By: James Ford
A little over a year ago, Dr. Thomas F. Freeman passed after teaching at Texas Southern University for over 70 years. He was only two weeks away from his hundred and first birthday. Freeman, the debate coach at Texas Southern University, mentored and taught a number of well known political and social justice figures to include Martin Luther King, Jr., Congresswoman Barbara Jordan, Congressman Mickey Leland, and Texas Representative Senfronia Thompson. Watching the funeral services for Dr. Freeman was both informative and inspiring as several people approached the lectern and quietly praised his contributions to humanity while others fostered suggestions that his name should be etched in granite or a statue built to celebrate him.
Only a week would pass, and this writer submitted a narrative to the Harris County Historical Commission for a historical marker for Dr. Freeman. That narrative was approved at the county level and was submitted to the Texas Historical Commission. Texas approved the marker narrative and it will be engraved within the year and erected on the campus of Texas Southern University. What more could be done to commemorate this human being who, like Sisyphus rolled a boulder up the mountain? Unlike Sisyphus, whose boulder rolled back down the mountain repeatedly, students, who Dr. Freeman mentored, have put a shoulder to Freeman’s philanthropic boulder and continued pushing it to the top.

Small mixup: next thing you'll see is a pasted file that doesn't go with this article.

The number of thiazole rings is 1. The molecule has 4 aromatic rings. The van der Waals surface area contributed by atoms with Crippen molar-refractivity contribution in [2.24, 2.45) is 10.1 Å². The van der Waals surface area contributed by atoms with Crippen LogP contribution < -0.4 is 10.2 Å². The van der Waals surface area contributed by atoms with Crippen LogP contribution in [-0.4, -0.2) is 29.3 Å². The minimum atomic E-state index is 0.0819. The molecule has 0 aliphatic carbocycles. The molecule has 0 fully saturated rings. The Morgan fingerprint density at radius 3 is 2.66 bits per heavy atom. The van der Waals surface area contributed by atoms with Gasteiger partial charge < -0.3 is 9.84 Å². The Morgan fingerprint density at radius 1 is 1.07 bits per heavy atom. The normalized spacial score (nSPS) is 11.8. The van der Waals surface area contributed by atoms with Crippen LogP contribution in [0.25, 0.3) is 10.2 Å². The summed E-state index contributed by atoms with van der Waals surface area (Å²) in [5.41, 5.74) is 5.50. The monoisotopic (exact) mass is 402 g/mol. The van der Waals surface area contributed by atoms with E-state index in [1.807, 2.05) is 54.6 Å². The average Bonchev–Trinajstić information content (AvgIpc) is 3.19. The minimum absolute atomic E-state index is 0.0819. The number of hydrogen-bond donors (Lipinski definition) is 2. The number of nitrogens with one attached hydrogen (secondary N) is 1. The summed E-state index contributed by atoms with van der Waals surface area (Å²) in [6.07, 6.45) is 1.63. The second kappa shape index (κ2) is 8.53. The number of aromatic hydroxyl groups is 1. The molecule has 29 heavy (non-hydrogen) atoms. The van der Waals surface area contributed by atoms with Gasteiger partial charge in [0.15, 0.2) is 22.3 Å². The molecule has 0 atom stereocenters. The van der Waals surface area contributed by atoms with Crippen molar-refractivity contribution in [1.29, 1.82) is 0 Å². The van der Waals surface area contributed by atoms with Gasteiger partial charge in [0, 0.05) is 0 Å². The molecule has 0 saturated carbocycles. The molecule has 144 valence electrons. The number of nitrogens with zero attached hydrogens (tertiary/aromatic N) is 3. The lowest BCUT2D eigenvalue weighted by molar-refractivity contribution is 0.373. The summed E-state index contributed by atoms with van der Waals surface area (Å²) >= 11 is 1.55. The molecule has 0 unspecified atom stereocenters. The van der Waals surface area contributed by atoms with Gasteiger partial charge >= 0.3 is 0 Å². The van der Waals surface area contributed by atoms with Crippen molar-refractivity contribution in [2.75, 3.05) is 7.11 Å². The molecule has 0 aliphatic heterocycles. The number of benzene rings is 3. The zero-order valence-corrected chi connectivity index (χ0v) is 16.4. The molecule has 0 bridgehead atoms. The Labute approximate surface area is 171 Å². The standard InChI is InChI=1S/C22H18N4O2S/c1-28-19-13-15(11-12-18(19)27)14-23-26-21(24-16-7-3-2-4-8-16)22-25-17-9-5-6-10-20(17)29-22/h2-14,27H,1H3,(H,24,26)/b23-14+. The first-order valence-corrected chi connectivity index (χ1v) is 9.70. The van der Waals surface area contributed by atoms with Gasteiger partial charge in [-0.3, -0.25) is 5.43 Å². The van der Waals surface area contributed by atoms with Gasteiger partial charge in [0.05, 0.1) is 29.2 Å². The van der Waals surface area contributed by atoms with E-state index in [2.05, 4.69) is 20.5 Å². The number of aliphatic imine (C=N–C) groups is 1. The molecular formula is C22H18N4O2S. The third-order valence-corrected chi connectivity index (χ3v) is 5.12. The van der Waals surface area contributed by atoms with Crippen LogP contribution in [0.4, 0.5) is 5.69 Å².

Why not name a street for Dr. Freeman? A street named after Freeman, not a statue, would surely commemorate the work and life-long contributions of a man who contributed so much to the causes of humanity. Where would the street be located or what street would be renamed? The street to rename has been right there the whole time when the thought initially came to mind. Cleburne Street, the main address of Texas Southern University, a Historically Black College and University who has been training, teaching, mentoring and pushing African American students up that same mountain as Freeman, should be renamed.
Cleburne Street is named for Major General Patrick Cleburne. Patrick Cleburne was a Confederate Soldier, who fought to continue, “the institution of negro slavery as it now exists in the Confederate States.” The quote is taken directly from the Confederate States Constitution of 1861. Cleburne Street should be changed to a street name that more appropriately reflects the pride, struggles, and contributions of all Americans. Dr. Thomas F. Freeman is a symbol of that pride, struggle, and contribution—he pushed the boulder of progress up the mountain and those he mentored have rushed behind him to continue the efforts of making America the greatest nation for all Americans.
This writer has moved forward with a campaign to change the name of Cleburne Street to Dr. Thomas F. Freeman Ave. Letters have been sent to the residents/owners of property on Cleburne for signature, which is required by the City of Houston. Of those residents, 75% must sign and agree to the name change. You can help. Call a friend who is a resident/owner of property on Cleburne and encourage them to sign and send back the letters. This is an “each one must reach one” effort to move the racist nod of Cleburne Street toward a more appropriate scream for America to be what its Declaration suggests—that all men are created equal. James H. Ford Jr.